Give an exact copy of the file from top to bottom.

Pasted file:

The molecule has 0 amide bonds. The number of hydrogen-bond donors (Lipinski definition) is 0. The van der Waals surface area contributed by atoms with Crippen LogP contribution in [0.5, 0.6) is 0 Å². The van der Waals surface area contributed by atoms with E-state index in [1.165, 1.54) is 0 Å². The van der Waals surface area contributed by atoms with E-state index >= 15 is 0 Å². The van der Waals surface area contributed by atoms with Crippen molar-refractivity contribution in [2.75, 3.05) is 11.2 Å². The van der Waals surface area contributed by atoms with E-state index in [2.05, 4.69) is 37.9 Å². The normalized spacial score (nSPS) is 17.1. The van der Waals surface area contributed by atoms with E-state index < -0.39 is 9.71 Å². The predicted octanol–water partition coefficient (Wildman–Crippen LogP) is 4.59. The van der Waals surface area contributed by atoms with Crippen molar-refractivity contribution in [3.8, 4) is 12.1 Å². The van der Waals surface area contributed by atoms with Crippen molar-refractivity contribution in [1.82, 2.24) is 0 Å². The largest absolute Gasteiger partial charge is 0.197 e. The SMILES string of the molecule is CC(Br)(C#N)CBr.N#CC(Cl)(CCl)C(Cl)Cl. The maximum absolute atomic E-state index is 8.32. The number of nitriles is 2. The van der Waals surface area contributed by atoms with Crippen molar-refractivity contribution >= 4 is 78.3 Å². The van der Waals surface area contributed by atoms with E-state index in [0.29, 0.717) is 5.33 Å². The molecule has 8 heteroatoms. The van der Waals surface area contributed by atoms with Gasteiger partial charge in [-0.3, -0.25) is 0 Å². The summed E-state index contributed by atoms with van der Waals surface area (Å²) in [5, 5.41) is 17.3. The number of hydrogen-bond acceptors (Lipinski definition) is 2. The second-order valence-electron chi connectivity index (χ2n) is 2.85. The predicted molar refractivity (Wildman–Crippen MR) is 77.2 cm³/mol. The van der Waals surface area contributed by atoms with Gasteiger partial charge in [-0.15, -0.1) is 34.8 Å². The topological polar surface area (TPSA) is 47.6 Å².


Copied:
The molecule has 0 amide bonds. The number of hydrogen-bond donors (Lipinski definition) is 0. The van der Waals surface area contributed by atoms with Crippen LogP contribution in [0.5, 0.6) is 0 Å². The van der Waals surface area contributed by atoms with E-state index in [1.165, 1.54) is 0 Å². The van der Waals surface area contributed by atoms with E-state index >= 15 is 0 Å². The van der Waals surface area contributed by atoms with Crippen molar-refractivity contribution in [2.75, 3.05) is 11.2 Å². The van der Waals surface area contributed by atoms with E-state index in [2.05, 4.69) is 37.9 Å². The normalized spacial score (nSPS) is 17.1. The van der Waals surface area contributed by atoms with E-state index < -0.39 is 9.71 Å². The predicted octanol–water partition coefficient (Wildman–Crippen LogP) is 4.59. The van der Waals surface area contributed by atoms with Crippen molar-refractivity contribution in [3.8, 4) is 12.1 Å². The van der Waals surface area contributed by atoms with Crippen molar-refractivity contribution in [1.82, 2.24) is 0 Å². The largest absolute Gasteiger partial charge is 0.197 e. The SMILES string of the molecule is CC(Br)(C#N)CBr.N#CC(Cl)(CCl)C(Cl)Cl. The maximum absolute atomic E-state index is 8.32. The number of nitriles is 2. The van der Waals surface area contributed by atoms with Crippen molar-refractivity contribution >= 4 is 78.3 Å². The van der Waals surface area contributed by atoms with E-state index in [0.29, 0.717) is 5.33 Å². The molecule has 8 heteroatoms. The van der Waals surface area contributed by atoms with Gasteiger partial charge in [-0.3, -0.25) is 0 Å². The summed E-state index contributed by atoms with van der Waals surface area (Å²) in [5, 5.41) is 17.3. The number of hydrogen-bond acceptors (Lipinski definition) is 2. The second-order valence-electron chi connectivity index (χ2n) is 2.85. The predicted molar refractivity (Wildman–Crippen MR) is 77.2 cm³/mol. The van der Waals surface area contributed by atoms with Gasteiger partial charge in [-0.15, -0.1) is 34.8 Å². The topological polar surface area (TPSA) is 47.6 Å².